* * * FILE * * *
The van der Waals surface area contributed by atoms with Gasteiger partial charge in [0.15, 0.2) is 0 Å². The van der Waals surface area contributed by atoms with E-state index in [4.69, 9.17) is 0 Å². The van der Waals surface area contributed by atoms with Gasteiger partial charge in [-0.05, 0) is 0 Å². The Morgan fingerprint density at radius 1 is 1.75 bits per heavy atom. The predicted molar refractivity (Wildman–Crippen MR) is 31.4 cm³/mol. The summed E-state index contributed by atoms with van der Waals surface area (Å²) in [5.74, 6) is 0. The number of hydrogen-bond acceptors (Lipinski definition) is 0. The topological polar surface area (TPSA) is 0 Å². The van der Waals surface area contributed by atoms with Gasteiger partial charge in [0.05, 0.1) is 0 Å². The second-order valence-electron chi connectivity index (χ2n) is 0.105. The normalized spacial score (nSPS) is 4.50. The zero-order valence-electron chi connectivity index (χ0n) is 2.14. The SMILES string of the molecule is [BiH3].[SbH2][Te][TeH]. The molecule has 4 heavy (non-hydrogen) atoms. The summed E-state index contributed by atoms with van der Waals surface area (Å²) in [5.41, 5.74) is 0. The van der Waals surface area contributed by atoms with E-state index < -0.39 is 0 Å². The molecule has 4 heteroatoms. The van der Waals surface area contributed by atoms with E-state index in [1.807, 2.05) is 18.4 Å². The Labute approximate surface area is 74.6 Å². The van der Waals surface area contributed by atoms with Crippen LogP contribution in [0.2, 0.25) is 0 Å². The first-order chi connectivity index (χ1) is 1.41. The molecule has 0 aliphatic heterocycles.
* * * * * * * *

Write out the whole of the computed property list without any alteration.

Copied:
The van der Waals surface area contributed by atoms with Gasteiger partial charge in [0.15, 0.2) is 0 Å². The van der Waals surface area contributed by atoms with E-state index in [4.69, 9.17) is 0 Å². The van der Waals surface area contributed by atoms with Gasteiger partial charge in [-0.05, 0) is 0 Å². The Morgan fingerprint density at radius 1 is 1.75 bits per heavy atom. The predicted molar refractivity (Wildman–Crippen MR) is 31.4 cm³/mol. The summed E-state index contributed by atoms with van der Waals surface area (Å²) in [5.74, 6) is 0. The number of hydrogen-bond acceptors (Lipinski definition) is 0. The topological polar surface area (TPSA) is 0 Å². The van der Waals surface area contributed by atoms with Gasteiger partial charge in [0.05, 0.1) is 0 Å². The second-order valence-electron chi connectivity index (χ2n) is 0.105. The normalized spacial score (nSPS) is 4.50. The zero-order valence-electron chi connectivity index (χ0n) is 2.14. The SMILES string of the molecule is [BiH3].[SbH2][Te][TeH]. The molecule has 4 heavy (non-hydrogen) atoms. The summed E-state index contributed by atoms with van der Waals surface area (Å²) in [5.41, 5.74) is 0. The van der Waals surface area contributed by atoms with E-state index < -0.39 is 0 Å². The molecule has 4 heteroatoms. The van der Waals surface area contributed by atoms with E-state index in [1.807, 2.05) is 18.4 Å². The Labute approximate surface area is 74.6 Å². The van der Waals surface area contributed by atoms with Crippen LogP contribution in [0.2, 0.25) is 0 Å². The first-order chi connectivity index (χ1) is 1.41. The molecule has 0 aliphatic heterocycles.